Take one space shuttle, seven highly trained astronauts, tons of equipment, and one legendary orbiting telescope and you have the 5.3 million-mile odyssey that was the final servicing mission for NASA's Hubble Space Telescope.

After months of training and a seven-month postponement, the STS-125 crew's mission got under way with an on-time launch into a brilliant-blue Florida sky. The May 11, 2009, liftoff of space shuttle Atlantis took place at 2:01 p.m. EDT from Launch Pad 39A at NASA's Kennedy Space Center. As if to say, "Come on up!" the 19-year-old Hubble was passing directly over Kennedy at the time of the launch. The mission ended later than planned at the backup landing site, Edwards Air Force Base in California. Lingering tropical rain in Florida produced three consecutive days of wave-offs at Kennedy before Atlantis made an 11:39 a.m. EDT touchdown at Edwards on May 24.

by Megan Scudellari

Analyses of individual stem cells are gaining momentum, but technological barriers persist

Stem cells are defined by their remarkable ability to self-renew and differentiate into specialized cells. But even after careful sorting, a single population of stem cells is dynamic: some divide rapidly and others more slowly; some differentiate, others self-renew; some can give rise to more lineages than others. Because of this variation, population studies of stem cells are unable to accurately address essential questions, such as defining discrete steps from a single stem cell to a complex population of cells.

by Monya Baker

The cold war helps settle a hot debate about how hearts grow

Fallout from nuclear bomb tests during the cold war has just yielded encouraging news for those searching for ways to reverse heart disease.

A team led by Jonas Frisén from the Karolinska Institute in Stockholm has shown that adult human hearts make new muscle cells, albeit very, very slowly1. Human heart cells that can generate cardiomyocytes in culture have been identified before. But how the heart regenerates naturally has been hotly contested, says Kenneth Chien of the Harvard Stem Cell Institute in Cambridge. "This study shows for the first time and very clearly that there is some turnover of cardiomyocytes within the lifetime of an individual." It also lays to rest claims that heart cells turn over quickly, says Deepak Srivastava of the Gladstone Institute of Cardiovascular Disease in San Francisco, California.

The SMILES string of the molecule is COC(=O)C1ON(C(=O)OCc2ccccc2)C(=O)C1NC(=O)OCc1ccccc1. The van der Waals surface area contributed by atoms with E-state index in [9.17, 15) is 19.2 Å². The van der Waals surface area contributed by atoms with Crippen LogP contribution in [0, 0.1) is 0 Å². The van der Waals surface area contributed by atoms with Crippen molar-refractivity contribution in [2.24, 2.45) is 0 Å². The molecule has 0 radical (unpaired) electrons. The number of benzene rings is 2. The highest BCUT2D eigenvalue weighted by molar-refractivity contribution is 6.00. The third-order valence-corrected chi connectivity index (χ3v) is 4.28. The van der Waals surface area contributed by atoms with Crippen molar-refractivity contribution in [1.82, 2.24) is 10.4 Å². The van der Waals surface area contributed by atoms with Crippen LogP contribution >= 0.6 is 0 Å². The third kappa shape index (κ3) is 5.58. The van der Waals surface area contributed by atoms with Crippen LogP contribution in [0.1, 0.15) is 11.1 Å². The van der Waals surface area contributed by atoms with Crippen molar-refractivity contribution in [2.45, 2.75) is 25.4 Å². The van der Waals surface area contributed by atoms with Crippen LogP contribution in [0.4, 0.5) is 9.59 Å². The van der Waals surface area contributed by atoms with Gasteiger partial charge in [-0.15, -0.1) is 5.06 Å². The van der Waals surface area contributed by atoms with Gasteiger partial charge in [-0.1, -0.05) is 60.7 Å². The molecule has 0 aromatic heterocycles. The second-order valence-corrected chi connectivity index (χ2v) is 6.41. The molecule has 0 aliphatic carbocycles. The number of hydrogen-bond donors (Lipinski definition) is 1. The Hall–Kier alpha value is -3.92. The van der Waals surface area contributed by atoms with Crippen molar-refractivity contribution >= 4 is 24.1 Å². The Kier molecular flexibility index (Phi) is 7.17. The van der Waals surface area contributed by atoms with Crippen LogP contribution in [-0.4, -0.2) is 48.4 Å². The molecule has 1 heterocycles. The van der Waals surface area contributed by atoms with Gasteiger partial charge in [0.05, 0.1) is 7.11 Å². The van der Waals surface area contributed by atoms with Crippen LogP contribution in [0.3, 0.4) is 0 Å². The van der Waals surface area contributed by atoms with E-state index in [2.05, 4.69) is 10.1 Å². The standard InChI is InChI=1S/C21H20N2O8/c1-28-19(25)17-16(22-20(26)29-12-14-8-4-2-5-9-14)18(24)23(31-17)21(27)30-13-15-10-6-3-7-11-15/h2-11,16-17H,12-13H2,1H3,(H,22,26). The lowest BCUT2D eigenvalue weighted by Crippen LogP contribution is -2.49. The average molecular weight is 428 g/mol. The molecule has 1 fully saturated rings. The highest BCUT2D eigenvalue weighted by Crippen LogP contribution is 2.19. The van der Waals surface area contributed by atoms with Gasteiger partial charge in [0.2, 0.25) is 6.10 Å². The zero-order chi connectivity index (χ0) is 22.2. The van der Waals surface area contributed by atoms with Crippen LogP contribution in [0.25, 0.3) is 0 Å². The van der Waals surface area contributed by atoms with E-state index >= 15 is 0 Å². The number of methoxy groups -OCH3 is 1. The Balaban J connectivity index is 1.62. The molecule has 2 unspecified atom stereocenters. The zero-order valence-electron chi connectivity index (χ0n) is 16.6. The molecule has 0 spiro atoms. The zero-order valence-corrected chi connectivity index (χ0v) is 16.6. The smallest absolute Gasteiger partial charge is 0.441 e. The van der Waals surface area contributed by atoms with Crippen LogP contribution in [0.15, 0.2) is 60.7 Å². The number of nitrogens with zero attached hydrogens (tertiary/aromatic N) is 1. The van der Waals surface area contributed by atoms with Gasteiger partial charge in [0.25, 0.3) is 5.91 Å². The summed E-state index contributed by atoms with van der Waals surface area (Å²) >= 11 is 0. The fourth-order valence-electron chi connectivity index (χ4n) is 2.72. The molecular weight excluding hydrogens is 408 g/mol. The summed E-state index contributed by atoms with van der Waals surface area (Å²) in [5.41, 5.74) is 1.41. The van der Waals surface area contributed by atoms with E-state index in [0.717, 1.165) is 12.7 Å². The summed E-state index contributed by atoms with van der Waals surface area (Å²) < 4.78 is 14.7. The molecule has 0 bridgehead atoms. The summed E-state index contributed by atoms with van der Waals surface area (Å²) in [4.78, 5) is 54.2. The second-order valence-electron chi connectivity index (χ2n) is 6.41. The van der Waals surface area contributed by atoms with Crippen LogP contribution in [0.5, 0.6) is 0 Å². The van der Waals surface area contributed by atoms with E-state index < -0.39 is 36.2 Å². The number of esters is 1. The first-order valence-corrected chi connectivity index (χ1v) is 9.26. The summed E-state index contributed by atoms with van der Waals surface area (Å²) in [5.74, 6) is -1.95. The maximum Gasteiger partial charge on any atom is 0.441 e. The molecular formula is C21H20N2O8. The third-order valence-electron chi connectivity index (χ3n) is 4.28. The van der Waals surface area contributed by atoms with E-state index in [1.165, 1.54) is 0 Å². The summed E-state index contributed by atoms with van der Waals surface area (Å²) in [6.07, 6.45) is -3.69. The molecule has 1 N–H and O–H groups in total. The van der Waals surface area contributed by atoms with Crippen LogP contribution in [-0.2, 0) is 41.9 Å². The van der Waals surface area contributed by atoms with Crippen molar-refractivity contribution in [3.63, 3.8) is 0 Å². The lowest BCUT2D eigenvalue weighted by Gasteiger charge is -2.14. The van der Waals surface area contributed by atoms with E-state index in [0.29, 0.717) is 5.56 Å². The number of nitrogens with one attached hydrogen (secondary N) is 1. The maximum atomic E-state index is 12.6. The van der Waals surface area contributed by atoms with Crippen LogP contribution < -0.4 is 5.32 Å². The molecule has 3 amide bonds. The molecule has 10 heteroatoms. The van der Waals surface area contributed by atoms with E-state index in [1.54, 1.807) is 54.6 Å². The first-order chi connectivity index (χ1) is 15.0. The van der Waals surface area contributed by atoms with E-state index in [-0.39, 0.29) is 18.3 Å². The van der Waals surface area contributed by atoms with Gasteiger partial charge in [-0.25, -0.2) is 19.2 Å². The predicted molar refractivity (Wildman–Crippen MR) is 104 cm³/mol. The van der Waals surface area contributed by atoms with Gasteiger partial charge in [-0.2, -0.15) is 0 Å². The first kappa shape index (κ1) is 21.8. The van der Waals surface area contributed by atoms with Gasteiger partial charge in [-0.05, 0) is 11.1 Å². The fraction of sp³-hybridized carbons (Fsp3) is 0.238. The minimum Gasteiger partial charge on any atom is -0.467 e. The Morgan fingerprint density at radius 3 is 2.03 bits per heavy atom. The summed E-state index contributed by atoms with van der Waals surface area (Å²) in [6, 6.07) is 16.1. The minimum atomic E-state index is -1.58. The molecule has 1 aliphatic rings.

by Catherine M. Delude

Motion illusions reveal new insights into perception

In the classic waterfall illusion, if you stare at the downward motion of a waterfall for some period of time, stationary objects -- such as rocks -- appear to drift upward. MIT neuroscientists have found that this phenomenon, called motion aftereffect, occurs not only in our visual perception but also in our tactile perception, and that these senses actually influence one another. Put another way, how you feel the world can actually change how you see it -- and vice versa. 

by Mick Aulakh

The protein p53 regulates haematopoietic stem cell quiescence; a new labelling technique lets researchers watch cells divide.

Every day, haematopoietic stem cells replenish the blood system, but they only make as much blood as the body needs. Although much is known about how haematopoietic stem cells move through both self-renewal and differentiation to become many blood types, far less is understood about what keeps the cells in a nondividing state. Now, researchers led by Stephen Nimer at the Memorial Sloan-Kettering Cancer Center in New York have elucidated a key role for p53 in the regulation of haematopoietic stem cell quiescence. 

Beth Israel Deaconess Medical Center is the first hospital in New England to offer a powerful hybrid imaging system that allows physicians to precisely pinpoint the location of tumors, fractures and infections.

The Philips Precedence SPECT/CT system allows physicians to simultaneously perform a SPECT and a CT scan. It then fuses images from the two scans, giving physicians' crucial information about both metabolism and structure.

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This news service is provided by Good Samaritan Institute, located in Santa Rosa Beach, Florida.

GSI is a non-profit dedicated to the advancement of medical research by improving communication among scientists.